She is hipless and chestless, and looks closer to 13 than her 28 years. She wears a size 0. She’s no different from the other girls. Not one hits the 105-pound mark. (“You can’t rotate three times in the air unless you’re thin,” Miller explained earlier. “Narrow hips, thin, slightly bowed legs: That’s a gift from God.”)
The capacity crowd of 8,500 take their seats. The ice is swept clean. The lights dim. The skaters assemble backstage in their costumes.
And then it’s show time
After a rousing preamble by Hamilton via offstage microphone, the show proper begins, and all the stars enter one by one to the sounds of their illustrious biographies. A man whoops for Gordeeva and is battered with disapproving glares. Ice shows are no place for horn-dog hooting. Lipinski and Hamilton skate out last, to deafening applause.
Most of the male skaters don’t smile. They get to look stern and hungry, their costumes like scaled-down Ricky Martin clubwear. The women are expected to smile, and they do, every second they are on the ice (save for the heart-wrenching classical numbers), until they whisk behind the exit curtain, where they rush to change for the next number.
The show lasts two hours, with a brief intermission. The women’s numbers are divided into what could be called “virgin skates,” where the women look ethereal and pure and spin along to ballads and Beethoven, and “tart skates,” where they wear exaggerated bikinis–or in Lipinski’s case, an American-flag bustier and leather hot pants–and strut about to rock `n’ roll. In one number, half the girls skate wearing feather boas, and the boy skaters swoon or court accordingly. The audience responds with manic applause and polite chuckling.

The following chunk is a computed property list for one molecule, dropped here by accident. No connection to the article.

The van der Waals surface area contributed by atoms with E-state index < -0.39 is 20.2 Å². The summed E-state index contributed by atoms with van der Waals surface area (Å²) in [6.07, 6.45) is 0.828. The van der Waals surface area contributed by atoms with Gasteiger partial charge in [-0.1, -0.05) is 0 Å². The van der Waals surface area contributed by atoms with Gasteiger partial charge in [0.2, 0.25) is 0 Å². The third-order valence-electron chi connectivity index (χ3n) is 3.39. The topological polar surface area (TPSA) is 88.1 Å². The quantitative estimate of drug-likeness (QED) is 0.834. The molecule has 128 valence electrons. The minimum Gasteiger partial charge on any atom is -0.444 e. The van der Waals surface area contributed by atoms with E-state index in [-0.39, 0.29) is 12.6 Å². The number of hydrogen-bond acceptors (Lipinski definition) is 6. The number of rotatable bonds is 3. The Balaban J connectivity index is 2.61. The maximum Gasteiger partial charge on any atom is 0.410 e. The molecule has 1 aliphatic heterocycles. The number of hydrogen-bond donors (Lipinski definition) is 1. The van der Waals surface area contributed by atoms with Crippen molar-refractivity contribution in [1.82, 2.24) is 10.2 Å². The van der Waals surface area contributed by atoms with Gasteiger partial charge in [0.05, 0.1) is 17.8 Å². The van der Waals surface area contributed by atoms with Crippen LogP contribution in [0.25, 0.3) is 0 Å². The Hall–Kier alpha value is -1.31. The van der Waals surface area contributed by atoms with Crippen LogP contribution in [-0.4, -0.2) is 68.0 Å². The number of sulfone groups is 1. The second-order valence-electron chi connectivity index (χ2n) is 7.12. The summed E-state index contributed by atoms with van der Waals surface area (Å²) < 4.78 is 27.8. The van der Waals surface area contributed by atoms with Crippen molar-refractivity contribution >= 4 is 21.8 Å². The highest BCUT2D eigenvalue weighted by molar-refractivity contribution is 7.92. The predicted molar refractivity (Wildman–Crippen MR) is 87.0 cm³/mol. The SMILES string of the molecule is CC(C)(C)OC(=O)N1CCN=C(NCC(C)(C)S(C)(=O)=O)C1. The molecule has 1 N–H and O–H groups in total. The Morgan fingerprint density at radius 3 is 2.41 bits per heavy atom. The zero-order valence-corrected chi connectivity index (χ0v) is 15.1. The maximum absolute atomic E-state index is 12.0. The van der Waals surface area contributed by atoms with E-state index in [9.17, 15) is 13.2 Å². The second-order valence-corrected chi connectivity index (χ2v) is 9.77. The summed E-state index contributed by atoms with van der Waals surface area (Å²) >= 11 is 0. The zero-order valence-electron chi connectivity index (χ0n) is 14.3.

“She’s too cute,” says a fan, after watching Lipinski “lure” a boy away from Chen.
Such is the role of the female soloists of Target Stars on Ice. It’s a role they’ve trained for from age 5. They are women who behave like girls. Or girls who behave like women. They are sheltered and protected–by PR handlers, by the show–and presented to the public as innocents.
They are kept well within the perimeter of the skating community, a place consumed with sparkle and ratings and clean livin’, not record brewing and winning. They are not allowed to just be athletes. Instead, they are spokesmodels for the skating world, for Target, for the glimmering, intangible reflections of themselves on ice. They must become impossible creatures, models of perfection, like unicorns.
And they do this on sharpened blades, for a crowd, to music, and that is why America comes in from the cold to warm its hands in the glow.
Allison Glock traveled to Simsbury, Connecticut, and Lake Placid, New York, to report on the world of professional figure skating for “Stars on Ice” (page 76). Glock admits she didn’t venture from her ringside seats. “I’ve skated maybe once in my entire life,” she says. “But we’ll leave that alone.” An avid mountain biker, Glock is our new senior features writer and is working on a book about her grandmother.